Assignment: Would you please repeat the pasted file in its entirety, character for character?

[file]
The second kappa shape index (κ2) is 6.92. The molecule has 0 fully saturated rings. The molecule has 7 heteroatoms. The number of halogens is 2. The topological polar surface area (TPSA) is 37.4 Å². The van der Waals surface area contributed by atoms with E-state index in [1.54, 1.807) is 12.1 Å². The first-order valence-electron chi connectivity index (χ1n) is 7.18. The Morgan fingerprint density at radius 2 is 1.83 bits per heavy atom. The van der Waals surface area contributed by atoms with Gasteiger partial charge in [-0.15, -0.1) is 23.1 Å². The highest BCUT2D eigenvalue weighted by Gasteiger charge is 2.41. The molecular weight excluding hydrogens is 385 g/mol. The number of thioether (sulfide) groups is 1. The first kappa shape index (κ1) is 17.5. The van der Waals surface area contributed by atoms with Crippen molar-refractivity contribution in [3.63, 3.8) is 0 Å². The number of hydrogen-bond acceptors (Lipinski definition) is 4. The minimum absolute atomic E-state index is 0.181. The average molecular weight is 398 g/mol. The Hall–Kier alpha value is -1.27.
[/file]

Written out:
The second kappa shape index (κ2) is 6.92. The molecule has 0 fully saturated rings. The molecule has 7 heteroatoms. The number of halogens is 2. The topological polar surface area (TPSA) is 37.4 Å². The van der Waals surface area contributed by atoms with E-state index in [1.54, 1.807) is 12.1 Å². The first-order valence-electron chi connectivity index (χ1n) is 7.18. The Morgan fingerprint density at radius 2 is 1.83 bits per heavy atom. The van der Waals surface area contributed by atoms with Gasteiger partial charge in [-0.15, -0.1) is 23.1 Å². The highest BCUT2D eigenvalue weighted by Gasteiger charge is 2.41. The molecular weight excluding hydrogens is 385 g/mol. The number of thioether (sulfide) groups is 1. The first kappa shape index (κ1) is 17.5. The van der Waals surface area contributed by atoms with Crippen molar-refractivity contribution in [3.63, 3.8) is 0 Å². The number of hydrogen-bond acceptors (Lipinski definition) is 4. The minimum absolute atomic E-state index is 0.181. The average molecular weight is 398 g/mol. The Hall–Kier alpha value is -1.27.